Section 1A - The Exponential Returns of Damage Reduction
The effects of percentage based damage reduction scale exponentially, the more you have the more valuable additional damage reduction becomes. For example, let's say someone is hitting you for 100 damage, if you have 0% damage reduction and you add 1% that 100 damage is reduced to 99 damage, a 1% effective reduction. However if you already have 90% damage reduction and you add another 1% that 100 base damage which was already reduced to 10 is now further reduced to 9. That change in incoming damage from 10 to 9 is a 10% reduction in actual damage taken by adding just 1% of damage reduction.
Here is a graph that shows how the value of damage reduction increases as you gain more:
As you can see at 50% damage reduction additional reduction is worth twice as much as normal, at 90% its worth ten times as much as normal. This kind of scaling isn't unique to Resilience, armor and any other percentage based damage reduction (even in other games) function the same way. Games control the overall scaling of these mechanics by manipulating how fast you are awarded the damage reduction.
One additional note on this, in World of Warcraft different damage reduction mechanics have multiplicative relationships NOT additive, what that means is that the value scaling for any one of these mechanics is only accurate within that one mechanic. At 50% damage reduction from Resilience an extra 1% from Resilience is effectively worth 2%, however none of this has any bearing on the value of additional damage reduction from say armor, that scales totally independently but in a similar fashion. Because these defensive stats scale independently from each other and have a multiplicative relationship they can each be examined and valued independently.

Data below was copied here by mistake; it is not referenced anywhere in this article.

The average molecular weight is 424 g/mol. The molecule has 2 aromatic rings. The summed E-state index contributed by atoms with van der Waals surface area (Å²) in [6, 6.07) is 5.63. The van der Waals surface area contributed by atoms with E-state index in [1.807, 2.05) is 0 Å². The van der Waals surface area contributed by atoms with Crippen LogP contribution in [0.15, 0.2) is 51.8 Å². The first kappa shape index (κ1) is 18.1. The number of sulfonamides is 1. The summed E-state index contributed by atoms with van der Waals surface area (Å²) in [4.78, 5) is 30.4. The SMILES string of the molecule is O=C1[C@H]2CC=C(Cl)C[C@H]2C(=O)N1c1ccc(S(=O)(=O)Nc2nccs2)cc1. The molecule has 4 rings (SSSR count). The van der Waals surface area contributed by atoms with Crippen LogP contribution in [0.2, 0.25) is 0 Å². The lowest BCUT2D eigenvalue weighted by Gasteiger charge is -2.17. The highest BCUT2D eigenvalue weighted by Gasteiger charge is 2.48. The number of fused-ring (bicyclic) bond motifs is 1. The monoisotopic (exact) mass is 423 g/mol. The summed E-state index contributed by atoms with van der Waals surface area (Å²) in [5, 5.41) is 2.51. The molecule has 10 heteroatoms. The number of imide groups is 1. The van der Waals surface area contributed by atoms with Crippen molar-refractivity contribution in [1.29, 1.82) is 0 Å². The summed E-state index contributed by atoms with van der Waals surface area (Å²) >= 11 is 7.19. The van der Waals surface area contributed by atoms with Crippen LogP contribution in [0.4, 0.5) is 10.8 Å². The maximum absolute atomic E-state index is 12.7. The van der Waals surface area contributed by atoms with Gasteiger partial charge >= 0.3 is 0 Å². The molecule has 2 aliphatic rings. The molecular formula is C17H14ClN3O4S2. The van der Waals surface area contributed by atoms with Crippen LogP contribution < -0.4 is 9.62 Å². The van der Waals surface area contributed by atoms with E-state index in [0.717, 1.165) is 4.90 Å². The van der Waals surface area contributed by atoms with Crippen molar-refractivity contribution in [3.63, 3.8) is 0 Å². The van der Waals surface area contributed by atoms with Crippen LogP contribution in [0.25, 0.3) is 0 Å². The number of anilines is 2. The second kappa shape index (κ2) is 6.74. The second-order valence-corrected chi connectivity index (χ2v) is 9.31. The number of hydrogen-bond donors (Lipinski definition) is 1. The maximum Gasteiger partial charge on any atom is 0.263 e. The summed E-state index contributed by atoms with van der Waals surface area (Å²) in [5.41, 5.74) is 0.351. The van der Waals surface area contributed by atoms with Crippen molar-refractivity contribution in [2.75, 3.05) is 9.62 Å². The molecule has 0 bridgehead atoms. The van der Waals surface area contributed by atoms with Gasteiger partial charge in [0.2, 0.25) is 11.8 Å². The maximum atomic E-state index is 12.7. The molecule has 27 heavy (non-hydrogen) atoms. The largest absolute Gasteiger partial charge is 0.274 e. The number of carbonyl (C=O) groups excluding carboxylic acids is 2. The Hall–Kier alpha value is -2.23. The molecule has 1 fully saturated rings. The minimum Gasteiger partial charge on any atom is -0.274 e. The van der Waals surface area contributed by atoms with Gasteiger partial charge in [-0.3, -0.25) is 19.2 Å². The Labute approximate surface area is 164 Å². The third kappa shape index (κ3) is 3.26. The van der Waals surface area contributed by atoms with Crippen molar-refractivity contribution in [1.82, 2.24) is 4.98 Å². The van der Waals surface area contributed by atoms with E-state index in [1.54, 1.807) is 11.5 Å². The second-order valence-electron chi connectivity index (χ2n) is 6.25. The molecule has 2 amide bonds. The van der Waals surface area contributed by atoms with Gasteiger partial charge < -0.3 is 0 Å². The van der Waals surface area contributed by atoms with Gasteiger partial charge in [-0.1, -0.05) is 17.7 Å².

Section 1B - The Diminishing Returns of Resilience Rating
For Resilience the main factor that counters the exponential scaling of percentage based damage reduction is the diminishing returns on Resilience rating. The more Resilience rating you have the less damage reduction is awarded by each additional point of rating, as shown in the graph below. This is how Blizzard controls the overall scaling of Resilience as a whole, and it is what they change when they want to alter the way Resilience scales.
As you can see in the graph, the amount of additional damage reduction provided by additional Resilience gradually declines as Resilience rating increases.
Section 1C - Baseline PVP Damage Reduction